When George C. Scott delivered his tour de force as American General George S. Patton in the 1970 move Patton, the media had one main question for veterans that watched the film: “Was he like the real Patton?”
Almost to a man, the dogfaces that served with Patton, especially the vaunted Third Army, said that oh yes, Scott seemed to be Patton and Patton seemed to be Scott. Ironically, many said that the only discernible difference was that the real Patton had a fairly high-pitched voice! That odd description didn’t seem to fit with the image of the hard-charging tank commander-turned battlefield genius.
In any event, the real George Patton was an intimidating figure in Europe in the 1940s. His men fairly feared him, but so did the Nazis. They were convinced that Patton might actually lead troops at the invasion sight in France that everyone knew was coming.
Instead, as we all know, Eisenhower kept Patton in the doghouse and then used him as the decoy of all decoys on the Day of days. By the time he had been given a new commission during the drive through northern France, Patton was chomping at the bit to reach Berlin first with Third Army.
One sergeant who served under him, Truman Kesterson, was tasked one night with taking some men across the Rhine, in order to bring back prisoners to interrogate. Patton himself called him into headquarters and gruffly gave the order.
“What if we don’t find any prisoners?” Kesterson asked.
“Well, then, don’t come back.” Patton’s eyes flashed. There was no possibility his wishes wouldn’t be carried out and sure enough, the next day, the Nazi high command at a French chateau lay dead, while two prisoners were now in American hands.
Patton had that effect on the war.
His legend from 1941-45 is fairly well known today. Films, documentaries and books have kept alive the man that stood 6’2” and stared-down international leaders.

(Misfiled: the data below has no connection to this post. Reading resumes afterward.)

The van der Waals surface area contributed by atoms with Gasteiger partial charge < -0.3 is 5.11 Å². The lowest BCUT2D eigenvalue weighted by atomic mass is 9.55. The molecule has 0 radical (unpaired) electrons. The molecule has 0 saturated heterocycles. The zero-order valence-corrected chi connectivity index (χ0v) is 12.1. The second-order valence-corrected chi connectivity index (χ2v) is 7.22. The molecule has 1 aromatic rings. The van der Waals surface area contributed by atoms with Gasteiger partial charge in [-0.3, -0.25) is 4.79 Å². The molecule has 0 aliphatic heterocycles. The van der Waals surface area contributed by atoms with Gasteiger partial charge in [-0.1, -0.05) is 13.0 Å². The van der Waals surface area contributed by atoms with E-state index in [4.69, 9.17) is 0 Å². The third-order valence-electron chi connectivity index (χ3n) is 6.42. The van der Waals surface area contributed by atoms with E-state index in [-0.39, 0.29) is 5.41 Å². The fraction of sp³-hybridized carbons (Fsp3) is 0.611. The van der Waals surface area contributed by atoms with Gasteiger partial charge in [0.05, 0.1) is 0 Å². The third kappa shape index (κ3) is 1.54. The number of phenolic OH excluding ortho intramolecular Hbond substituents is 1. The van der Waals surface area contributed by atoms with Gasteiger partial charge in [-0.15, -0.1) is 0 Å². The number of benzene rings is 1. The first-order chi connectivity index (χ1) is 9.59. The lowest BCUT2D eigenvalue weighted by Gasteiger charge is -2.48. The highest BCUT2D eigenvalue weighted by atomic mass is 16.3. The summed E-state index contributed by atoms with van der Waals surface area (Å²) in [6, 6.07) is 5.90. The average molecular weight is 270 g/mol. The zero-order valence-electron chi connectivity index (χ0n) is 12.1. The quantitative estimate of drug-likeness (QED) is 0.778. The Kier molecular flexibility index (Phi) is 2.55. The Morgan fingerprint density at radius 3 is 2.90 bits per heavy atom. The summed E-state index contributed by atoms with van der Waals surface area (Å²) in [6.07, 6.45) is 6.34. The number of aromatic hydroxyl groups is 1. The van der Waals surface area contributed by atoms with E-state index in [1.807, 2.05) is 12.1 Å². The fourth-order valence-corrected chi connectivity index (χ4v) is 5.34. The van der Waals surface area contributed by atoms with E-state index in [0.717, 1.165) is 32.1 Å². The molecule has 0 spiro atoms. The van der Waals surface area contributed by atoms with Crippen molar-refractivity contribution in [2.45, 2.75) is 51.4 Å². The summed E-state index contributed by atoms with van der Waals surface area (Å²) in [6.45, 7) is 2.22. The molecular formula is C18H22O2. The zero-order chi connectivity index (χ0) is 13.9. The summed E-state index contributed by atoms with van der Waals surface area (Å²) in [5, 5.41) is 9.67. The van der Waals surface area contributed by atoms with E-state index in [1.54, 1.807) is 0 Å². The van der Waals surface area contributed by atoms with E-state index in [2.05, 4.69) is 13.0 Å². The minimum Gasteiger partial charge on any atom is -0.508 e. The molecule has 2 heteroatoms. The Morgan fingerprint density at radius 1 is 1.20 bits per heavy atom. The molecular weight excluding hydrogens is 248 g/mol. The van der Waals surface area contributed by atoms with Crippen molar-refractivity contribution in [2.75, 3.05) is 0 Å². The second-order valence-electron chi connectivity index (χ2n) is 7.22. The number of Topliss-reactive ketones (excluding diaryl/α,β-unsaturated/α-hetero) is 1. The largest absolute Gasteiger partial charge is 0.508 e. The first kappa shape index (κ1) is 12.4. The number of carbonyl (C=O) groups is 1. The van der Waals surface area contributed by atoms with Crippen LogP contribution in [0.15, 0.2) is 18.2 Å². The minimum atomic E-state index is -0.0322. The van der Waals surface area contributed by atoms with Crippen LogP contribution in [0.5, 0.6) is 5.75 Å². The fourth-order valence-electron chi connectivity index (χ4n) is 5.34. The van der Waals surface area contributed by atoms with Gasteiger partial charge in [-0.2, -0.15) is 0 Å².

What isn’t as well-known are the stories before that, the ones that accumulated when he was a young man in Virginia, and through his cadet years.
Here is a portion of a poem he wrote in 1919, “A Soldier’s Burial,” while laid up by the chicken pox:
But in the subtle stillness after fight,
In the half light between the night and day,
We dragged his body, all besmeared with mud,
And dropped it, clod-like, back into the clay.
Patton was formulating his strategies using tanks. He also had time to politic, telling General Black Jack Pershing that he should throw his hat into the presidential ring, advising the famed leader that others far more ambitious were attempting to marginalize the hero of the AEF.
His eye for detail matched his legendary ego. It was around this time that he learned from the Hold Manufacturing Company in Peoria that a five-ton caterpillar tractor reached the summit of Pike’s Peak, in spite of 15 ft. snowdrifts in the last two hours of its ascent. Patton filed away such data as he laid the groundwork for the use of tanks in the next war.
At Camp Meade, Patton’s superiors tried to figure out the best fit for this mercurial officer. One stated that Patton’s only fault lay in his unwillingness to “appreciate the details of team work.” This is a fascinating omen ahead of his clashes with men like Sir Bernard Law Montgomery.
Another officer though offered a strange opinion: Patton, he said, was “average” when it came to common sense and judgment. Even this however presaged his maverick style that would bedevil both the Allied leadership and the Nazis a generation later. Tellingly, Pershing contradicted the previous officer totally when it came to Patton’s common sense and judgment. Here, Black Jack said Patton was “above average.”
It is, after all, a matter of perspective.
Years later, while Hitler was preparing to take power in Germany, Patton entered the Army War College as a student. This would mark a turning point, both in his personal history and world history. For it was at the College that Patton became eligible for commands at the highest levels.
Europe was waiting.
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